Credentials Earned: Trends in Kentucky Higher Education
The Council on Postsecondary Education is celebrating some good news: “The total number of undergraduate degrees and credentials conferred increased 2.9% in 2017-18 over the prior year, exceeding the 1.7% average annual increase needed to stay on track. This increase includes both the public and independent institutions.”
Based on data from Council’s terrific interactive tables, this post breaks out four trends within that progress:
- The most impressive growth is a one-year 6.9% increase in undergraduate certificates
- Hispanic or Latino students showed especially strong growth
- Black non-Hispanic students had smaller gains and more losses
- Students with low incomes lost ground in most categories
The most impressive growth is a one-year 6.9% increase in undergraduate certificates
Bachelor degrees rose 2.1%, while diplomas and associate degrees declining by 5.7% and 2.0% respectively.
In this chart and those below:
- These credentials listed were earned at the Kentucky Community and Technical College System, Kentucky public universities, and institutional members of the Association of Independent Kentucky Colleges and Universities.
- The four credentials are listed in order of the time they take to complete. Some certificates can be earned in a single semester, while diplomas take less time than two-year associate degrees or four-year bachelor options.
- The color coding reflects the Council’s goal for 2017-18 of a 1.7% growth rate, so growth above 1.7% is shown in green, slower growth is left white, and declines are shown in orange.
Hispanic or Latino students showed especially strong growth
While celebrating this progress, do note that Hispanic or Latino students receiving only 3.1% credentials earned in 2017-18. For comparison, Hispanic students were 6.0% of 2017-18 public high school graduates.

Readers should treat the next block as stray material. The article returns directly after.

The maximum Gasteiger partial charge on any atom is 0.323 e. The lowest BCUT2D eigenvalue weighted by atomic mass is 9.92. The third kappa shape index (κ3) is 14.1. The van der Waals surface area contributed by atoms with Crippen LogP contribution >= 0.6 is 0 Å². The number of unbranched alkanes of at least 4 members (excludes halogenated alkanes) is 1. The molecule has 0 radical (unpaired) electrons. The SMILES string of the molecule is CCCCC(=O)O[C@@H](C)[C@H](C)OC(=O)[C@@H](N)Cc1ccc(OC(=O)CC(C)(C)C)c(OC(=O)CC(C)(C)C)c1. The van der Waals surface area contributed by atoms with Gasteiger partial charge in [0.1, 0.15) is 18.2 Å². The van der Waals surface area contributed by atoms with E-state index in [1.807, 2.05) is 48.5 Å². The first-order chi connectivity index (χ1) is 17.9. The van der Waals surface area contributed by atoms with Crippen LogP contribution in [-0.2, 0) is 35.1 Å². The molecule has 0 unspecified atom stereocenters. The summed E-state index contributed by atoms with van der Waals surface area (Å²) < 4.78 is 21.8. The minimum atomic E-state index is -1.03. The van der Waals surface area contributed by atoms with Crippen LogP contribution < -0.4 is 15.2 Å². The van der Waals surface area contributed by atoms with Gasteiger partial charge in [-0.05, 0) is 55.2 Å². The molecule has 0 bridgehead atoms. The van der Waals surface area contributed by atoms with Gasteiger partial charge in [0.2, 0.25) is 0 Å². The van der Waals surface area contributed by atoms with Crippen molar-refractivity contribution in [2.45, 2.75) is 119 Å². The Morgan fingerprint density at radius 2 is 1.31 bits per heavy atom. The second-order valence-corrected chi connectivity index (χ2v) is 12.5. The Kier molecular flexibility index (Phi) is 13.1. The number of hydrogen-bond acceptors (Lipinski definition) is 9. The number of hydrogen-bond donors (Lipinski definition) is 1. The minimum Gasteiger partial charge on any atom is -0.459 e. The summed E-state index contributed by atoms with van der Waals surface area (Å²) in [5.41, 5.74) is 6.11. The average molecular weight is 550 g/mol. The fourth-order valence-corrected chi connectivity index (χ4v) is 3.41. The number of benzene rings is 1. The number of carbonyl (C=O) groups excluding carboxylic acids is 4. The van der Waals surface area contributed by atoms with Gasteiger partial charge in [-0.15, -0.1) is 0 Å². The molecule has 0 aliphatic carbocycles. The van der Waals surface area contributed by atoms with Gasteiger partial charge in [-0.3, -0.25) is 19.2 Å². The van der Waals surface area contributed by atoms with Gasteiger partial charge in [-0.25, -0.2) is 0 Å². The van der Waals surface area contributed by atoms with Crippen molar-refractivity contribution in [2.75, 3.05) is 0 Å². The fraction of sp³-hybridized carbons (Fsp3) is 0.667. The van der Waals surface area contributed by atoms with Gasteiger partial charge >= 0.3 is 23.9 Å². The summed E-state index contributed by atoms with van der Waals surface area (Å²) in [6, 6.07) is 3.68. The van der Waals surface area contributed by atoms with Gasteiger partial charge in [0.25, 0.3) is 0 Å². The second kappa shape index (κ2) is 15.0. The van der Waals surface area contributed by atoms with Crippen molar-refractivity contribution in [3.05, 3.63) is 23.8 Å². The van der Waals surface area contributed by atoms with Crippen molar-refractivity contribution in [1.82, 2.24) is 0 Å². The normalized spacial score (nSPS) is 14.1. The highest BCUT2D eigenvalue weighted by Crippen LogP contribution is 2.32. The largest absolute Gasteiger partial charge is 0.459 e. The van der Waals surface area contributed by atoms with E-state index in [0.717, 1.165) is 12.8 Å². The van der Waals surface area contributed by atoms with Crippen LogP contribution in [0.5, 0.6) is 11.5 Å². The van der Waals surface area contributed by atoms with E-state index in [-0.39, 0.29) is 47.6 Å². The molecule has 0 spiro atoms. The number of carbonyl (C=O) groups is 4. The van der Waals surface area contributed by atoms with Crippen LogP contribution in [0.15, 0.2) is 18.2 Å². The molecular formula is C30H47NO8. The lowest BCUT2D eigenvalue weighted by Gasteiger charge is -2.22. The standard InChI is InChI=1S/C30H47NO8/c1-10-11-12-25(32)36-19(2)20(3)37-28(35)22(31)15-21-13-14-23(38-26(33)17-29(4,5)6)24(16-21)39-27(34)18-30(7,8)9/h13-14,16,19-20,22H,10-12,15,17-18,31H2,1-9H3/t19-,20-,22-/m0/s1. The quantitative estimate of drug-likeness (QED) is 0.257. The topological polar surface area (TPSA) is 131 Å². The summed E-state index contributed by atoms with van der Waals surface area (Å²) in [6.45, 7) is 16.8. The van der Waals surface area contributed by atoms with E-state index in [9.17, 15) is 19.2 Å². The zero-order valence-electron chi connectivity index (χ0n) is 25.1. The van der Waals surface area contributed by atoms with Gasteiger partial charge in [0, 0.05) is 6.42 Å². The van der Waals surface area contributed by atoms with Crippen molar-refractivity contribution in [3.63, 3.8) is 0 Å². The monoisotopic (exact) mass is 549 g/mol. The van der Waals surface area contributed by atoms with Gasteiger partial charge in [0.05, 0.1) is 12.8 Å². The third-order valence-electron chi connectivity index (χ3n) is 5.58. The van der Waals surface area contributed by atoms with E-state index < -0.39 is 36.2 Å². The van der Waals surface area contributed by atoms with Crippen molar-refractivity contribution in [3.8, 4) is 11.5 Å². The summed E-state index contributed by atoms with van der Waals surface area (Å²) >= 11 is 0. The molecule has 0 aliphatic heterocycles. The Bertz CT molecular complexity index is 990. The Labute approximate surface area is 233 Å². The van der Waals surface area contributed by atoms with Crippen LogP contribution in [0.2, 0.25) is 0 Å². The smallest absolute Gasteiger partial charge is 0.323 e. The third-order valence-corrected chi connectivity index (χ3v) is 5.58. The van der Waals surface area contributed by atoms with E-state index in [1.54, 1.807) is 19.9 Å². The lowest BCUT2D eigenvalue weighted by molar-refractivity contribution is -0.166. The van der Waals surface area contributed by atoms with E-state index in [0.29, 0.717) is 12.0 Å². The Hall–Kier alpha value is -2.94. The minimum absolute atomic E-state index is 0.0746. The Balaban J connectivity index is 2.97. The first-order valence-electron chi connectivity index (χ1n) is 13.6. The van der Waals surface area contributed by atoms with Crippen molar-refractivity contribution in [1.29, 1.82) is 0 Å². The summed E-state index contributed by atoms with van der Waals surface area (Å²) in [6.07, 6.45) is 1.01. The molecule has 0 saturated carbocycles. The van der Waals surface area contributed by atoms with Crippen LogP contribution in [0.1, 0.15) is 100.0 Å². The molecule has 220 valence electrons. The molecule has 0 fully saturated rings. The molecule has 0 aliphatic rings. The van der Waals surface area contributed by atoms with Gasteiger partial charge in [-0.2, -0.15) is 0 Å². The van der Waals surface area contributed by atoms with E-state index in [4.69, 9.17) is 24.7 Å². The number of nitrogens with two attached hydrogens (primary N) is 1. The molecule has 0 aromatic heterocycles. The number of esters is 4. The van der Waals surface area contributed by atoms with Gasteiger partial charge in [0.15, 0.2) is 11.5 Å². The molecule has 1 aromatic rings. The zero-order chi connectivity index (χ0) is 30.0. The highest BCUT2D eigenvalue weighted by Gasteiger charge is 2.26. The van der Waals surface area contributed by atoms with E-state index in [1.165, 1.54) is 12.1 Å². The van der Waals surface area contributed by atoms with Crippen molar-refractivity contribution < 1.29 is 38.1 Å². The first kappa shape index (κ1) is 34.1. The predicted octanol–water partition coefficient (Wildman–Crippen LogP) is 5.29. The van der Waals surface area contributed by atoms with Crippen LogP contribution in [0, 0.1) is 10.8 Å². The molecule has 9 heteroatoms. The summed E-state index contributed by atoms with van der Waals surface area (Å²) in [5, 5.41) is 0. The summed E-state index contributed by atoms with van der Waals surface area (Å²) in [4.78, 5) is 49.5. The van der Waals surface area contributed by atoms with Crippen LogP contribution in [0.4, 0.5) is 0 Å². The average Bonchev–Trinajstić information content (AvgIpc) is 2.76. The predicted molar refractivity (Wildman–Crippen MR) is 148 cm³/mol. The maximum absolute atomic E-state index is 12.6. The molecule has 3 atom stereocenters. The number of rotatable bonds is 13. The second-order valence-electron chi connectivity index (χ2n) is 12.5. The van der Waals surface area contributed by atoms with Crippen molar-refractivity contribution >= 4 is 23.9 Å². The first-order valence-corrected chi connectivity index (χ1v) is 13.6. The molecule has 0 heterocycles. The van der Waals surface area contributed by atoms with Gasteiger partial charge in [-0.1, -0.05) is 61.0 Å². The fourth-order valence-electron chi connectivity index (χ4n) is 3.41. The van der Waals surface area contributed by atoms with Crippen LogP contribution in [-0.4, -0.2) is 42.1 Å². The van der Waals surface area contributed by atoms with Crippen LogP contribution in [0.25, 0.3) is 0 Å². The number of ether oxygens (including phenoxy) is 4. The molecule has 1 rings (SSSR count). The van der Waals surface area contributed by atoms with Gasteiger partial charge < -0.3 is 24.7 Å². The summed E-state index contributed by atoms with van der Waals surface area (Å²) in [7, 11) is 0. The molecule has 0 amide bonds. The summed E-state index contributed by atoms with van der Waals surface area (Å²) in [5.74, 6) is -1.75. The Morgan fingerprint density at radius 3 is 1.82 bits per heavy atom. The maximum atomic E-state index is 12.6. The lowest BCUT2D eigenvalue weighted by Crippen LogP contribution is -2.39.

Black non-Hispanic students had smaller gains and more losses
While Black non-Hispanic students had growth in total credentials, the growth was smaller than for students overall, and it came entirely from certificates, with big losses in diplomas and smaller declines in both associate and bachelor degrees. In addition, Black non-Hispanic students earned only 6.9% of credentials, compared to being 6.3% of 2017-18 public high school graduates.
Students with low incomes lost ground in most categories
For this group, even the growth in certificates was below the Council’s 1.7% goal, and diplomas, associate degrees, and bachelor degrees saw declines. Even with the declines, students with low incomes earned a majority of the certificates, diplomas, and associate degrees conferred last year statewide, though they received fewer bachelor degrees than better-off students. (In higher education, low income identification is based on Pell grant eligibility, which is not quite right for direct comparison to K-12 rates of eligibility for free or reduced-price meals.)
These most recent trends show Kentucky is moving toward a better-educated adult population, with good reason to expect that to add strength to our economy and richness to all aspects of our civic life. They also show that we need to continue and accelerate our growth in attainment, with particular attention to groups who are not sharing fully in that growth, including Black non-Hispanic students and students with low-incomes.